The educational system in America is antiquated: We live in the 21st century, in which kids are constantly online and plugged in, and then we ask them to come to school, walk into a classroom and just sit there and memorize. It doesn't work anymore. We need to think about ways to keep students engaged, and we need to think about integrating arts in the classroom and arts in our schools.
Using the arts in teaching other subjects — known as arts education — is based on kinesthetics, so it uses all of your senses: It uses movement, sound, sight and your vocal abilities. It makes you get up off of your feet and participate and become part of the classroom.
A great example of this kind of arts education comes from the non-profit that I helped co-found 25 years ago, the Urban Arts Partnership. We serve 15,000 kids per year, but we have one specific program that services kids from ages 18 to 20 who can't graduate because they haven't been able to pass the New York State Regents exam. Our organization took that core curriculum and broke it down into a three-week course of music, songs, interactive plays, poetry and word games. We have an 80 percent success rate for graduation.
Having the arts underfunded in schools is such a disservice to our young people — not only to their soul, but also to their future.
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It works because kids not only have their intelligence sparked, but they also have their emotional intelligence sparked, and we have them working in tandem with each other. The information we're giving them is therefore absorbed much more deeply.
And if you're specifically talking about art for art's sake, kids don't just end up learning more about music or art. If you put a kid in band and they learn a new instrument, and then they excel, their self-esteem just shoots up to the roof. If you have a kid and you put a camera in their hand and you teach them photography, or you put a paint brush in their hand, or you put a drumstick in their hands, they become part of the learning process. They then want to do the same things inside their English, science, math and social studies classrooms; that's why it's important to have programs that teach the arts in schools.
Plus, having the arts in the schools help kids become part of a community. You look at the movie "American Pie" with all the jokes about being in band, but that was a community of so-called geeks who felt that they belonged to something. That's what having arts programs available to kids does as well.
We need to think about ways to keep students engaged, and we need to think about integrating arts in the classroom and arts in our schools.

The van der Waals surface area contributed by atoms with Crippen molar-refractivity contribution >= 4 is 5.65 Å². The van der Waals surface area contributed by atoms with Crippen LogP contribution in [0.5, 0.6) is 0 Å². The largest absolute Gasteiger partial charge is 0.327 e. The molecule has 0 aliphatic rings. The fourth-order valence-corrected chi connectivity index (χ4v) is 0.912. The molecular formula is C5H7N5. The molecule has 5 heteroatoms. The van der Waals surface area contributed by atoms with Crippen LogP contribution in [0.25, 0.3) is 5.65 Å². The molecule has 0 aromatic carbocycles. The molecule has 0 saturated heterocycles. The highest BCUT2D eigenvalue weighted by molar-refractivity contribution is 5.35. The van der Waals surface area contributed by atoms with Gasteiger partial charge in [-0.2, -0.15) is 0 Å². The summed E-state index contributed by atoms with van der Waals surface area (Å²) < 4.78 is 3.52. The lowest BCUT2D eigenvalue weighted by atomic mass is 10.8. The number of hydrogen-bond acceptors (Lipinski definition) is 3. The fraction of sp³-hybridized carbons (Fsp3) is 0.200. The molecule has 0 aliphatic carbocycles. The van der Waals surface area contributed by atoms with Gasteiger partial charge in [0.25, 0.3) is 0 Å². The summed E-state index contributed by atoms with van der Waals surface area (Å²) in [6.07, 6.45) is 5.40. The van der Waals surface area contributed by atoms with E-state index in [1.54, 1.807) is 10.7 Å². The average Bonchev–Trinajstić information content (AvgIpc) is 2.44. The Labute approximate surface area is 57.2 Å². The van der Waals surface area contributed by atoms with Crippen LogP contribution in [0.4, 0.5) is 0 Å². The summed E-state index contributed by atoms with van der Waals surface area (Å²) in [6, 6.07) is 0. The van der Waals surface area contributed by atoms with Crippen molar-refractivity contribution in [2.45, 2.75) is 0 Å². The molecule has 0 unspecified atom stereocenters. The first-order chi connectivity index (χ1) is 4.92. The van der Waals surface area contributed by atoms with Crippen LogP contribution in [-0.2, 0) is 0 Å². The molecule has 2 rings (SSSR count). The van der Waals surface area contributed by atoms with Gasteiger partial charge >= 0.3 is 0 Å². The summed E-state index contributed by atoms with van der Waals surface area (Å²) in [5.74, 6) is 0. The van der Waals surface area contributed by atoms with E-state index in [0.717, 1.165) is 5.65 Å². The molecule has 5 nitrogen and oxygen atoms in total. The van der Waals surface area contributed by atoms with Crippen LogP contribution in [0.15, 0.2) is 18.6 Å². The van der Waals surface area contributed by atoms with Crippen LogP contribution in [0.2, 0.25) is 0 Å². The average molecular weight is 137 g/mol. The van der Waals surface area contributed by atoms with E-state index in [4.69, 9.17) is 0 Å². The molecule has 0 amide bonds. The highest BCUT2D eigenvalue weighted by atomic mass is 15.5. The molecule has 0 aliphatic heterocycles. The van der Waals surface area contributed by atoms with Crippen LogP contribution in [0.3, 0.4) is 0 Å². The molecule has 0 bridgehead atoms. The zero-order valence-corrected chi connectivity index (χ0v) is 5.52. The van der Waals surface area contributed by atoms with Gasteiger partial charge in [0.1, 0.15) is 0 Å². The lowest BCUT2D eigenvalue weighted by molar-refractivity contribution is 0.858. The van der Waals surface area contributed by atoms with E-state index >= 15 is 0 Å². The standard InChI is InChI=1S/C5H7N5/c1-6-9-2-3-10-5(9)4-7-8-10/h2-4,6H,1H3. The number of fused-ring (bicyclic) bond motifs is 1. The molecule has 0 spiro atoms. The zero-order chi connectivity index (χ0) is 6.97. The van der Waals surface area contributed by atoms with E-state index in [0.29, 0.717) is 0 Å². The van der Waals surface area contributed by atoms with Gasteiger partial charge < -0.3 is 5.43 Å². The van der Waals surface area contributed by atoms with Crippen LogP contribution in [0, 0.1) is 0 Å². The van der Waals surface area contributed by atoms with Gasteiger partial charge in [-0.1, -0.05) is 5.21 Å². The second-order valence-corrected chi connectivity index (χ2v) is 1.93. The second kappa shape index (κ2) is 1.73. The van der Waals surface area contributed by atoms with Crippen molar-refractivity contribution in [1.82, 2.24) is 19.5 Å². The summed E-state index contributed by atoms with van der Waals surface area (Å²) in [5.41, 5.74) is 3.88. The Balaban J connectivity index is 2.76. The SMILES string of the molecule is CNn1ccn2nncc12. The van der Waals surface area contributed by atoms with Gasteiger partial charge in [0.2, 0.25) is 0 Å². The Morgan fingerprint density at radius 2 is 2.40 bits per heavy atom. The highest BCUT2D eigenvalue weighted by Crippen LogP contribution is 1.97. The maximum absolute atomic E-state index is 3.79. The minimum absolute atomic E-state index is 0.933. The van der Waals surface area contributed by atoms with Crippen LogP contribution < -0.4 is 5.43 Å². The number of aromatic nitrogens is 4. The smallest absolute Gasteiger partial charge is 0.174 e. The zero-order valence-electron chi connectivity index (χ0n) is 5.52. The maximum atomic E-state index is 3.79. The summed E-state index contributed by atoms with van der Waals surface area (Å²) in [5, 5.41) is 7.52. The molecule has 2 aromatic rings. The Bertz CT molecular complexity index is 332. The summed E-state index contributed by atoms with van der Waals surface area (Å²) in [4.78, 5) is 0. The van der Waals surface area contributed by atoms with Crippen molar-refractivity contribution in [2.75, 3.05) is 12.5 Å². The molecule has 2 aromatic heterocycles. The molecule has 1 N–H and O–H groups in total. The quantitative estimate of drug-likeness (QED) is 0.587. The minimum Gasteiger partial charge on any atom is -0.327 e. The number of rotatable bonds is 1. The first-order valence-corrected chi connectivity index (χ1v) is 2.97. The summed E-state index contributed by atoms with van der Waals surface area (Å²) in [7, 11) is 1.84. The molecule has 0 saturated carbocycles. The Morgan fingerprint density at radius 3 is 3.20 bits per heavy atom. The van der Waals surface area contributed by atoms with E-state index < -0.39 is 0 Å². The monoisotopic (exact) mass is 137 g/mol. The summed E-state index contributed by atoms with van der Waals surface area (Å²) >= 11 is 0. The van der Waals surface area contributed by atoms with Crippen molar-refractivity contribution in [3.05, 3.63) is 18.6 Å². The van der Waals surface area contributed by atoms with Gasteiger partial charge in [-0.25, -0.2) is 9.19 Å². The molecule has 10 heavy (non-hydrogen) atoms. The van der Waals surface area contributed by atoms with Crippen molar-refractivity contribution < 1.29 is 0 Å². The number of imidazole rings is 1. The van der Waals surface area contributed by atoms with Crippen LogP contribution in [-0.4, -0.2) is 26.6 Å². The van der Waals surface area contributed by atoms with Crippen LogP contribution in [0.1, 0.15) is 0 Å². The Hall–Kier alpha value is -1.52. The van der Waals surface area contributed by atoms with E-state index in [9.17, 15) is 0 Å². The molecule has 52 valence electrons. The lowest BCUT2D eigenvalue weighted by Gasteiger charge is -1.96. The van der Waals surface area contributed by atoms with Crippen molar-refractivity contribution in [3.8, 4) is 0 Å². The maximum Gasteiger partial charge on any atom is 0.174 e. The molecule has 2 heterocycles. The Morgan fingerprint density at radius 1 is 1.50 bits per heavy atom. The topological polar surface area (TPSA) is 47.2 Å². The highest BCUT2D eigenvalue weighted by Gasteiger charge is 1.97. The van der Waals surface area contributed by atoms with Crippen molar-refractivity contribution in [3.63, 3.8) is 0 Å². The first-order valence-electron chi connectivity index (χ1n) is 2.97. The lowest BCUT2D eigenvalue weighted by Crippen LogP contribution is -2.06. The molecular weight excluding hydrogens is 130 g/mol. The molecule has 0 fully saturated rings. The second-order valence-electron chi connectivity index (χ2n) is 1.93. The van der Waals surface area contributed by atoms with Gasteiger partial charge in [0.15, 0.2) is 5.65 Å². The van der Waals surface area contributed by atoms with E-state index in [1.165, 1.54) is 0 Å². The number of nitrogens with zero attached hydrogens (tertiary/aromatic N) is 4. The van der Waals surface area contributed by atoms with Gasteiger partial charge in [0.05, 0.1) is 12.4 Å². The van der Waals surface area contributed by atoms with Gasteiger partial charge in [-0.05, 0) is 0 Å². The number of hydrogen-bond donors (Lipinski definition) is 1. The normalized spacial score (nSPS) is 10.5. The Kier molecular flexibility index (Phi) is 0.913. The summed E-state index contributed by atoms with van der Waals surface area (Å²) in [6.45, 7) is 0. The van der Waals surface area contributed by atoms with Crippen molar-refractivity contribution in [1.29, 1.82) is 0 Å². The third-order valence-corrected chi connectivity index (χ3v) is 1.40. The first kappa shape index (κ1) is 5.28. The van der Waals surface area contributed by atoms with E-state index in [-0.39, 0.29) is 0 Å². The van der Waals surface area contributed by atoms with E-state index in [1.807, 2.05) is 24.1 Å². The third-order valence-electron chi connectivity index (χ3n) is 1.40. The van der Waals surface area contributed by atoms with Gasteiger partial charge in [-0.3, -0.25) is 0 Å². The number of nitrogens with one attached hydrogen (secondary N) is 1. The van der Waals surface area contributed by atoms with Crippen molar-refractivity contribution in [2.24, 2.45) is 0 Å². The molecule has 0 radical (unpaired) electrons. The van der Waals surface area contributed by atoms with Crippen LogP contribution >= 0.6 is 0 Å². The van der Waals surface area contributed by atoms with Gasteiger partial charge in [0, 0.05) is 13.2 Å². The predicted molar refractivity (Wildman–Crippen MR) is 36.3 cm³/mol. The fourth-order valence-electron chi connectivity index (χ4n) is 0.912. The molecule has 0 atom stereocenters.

Having the arts underfunded in schools is such a disservice to our young people — not only to their soul, but also to their future. If you don't have a child who feels alive and a part of the conversation, and doesn't excel in school, you're not adding to the economy. You're not adding to the future; you're not adding to their future. It's such a disservice.
I wish there was a mandate that the arts had to be taught in schools and appropriately funded, across this nation. I think that we would see a much higher graduation rate, a much higher enrollment in colleges, and a much higher employment rate, once young people become 18 years old.
Besides having it funded and mandated, I think that there needs to be substantial studies of the effects that arts education and access to art programs have on a child's K-12 education. Our charity sees the proof; we have the metrics, as do other arts education charities with whom we partner. That's how we are all able to get funding, because we show them the numbers and they say, An 80 percent success rate? Why are not other people investing in these types of programs as well?
If there were federally-funded or state-funded studies showing how much arts adds to education, maybe it would incentivize the government to help fund arts in our school system, from kindergarten through the twelfth grade. You've got to get them when they're young.
As told to THINK editor Megan Carpentier, edited and condensed for clarity
Rosie Perez is an Oscar-nominated actress whose credits include "Do the Right Thing," "White Men Can’t Jump," "Fearless" and "The Counselor." She is the artistic chair of Urban Arts Partnership. Her new show, “Rise,” airs Tuesdays at 9pm ET/PT on NBC.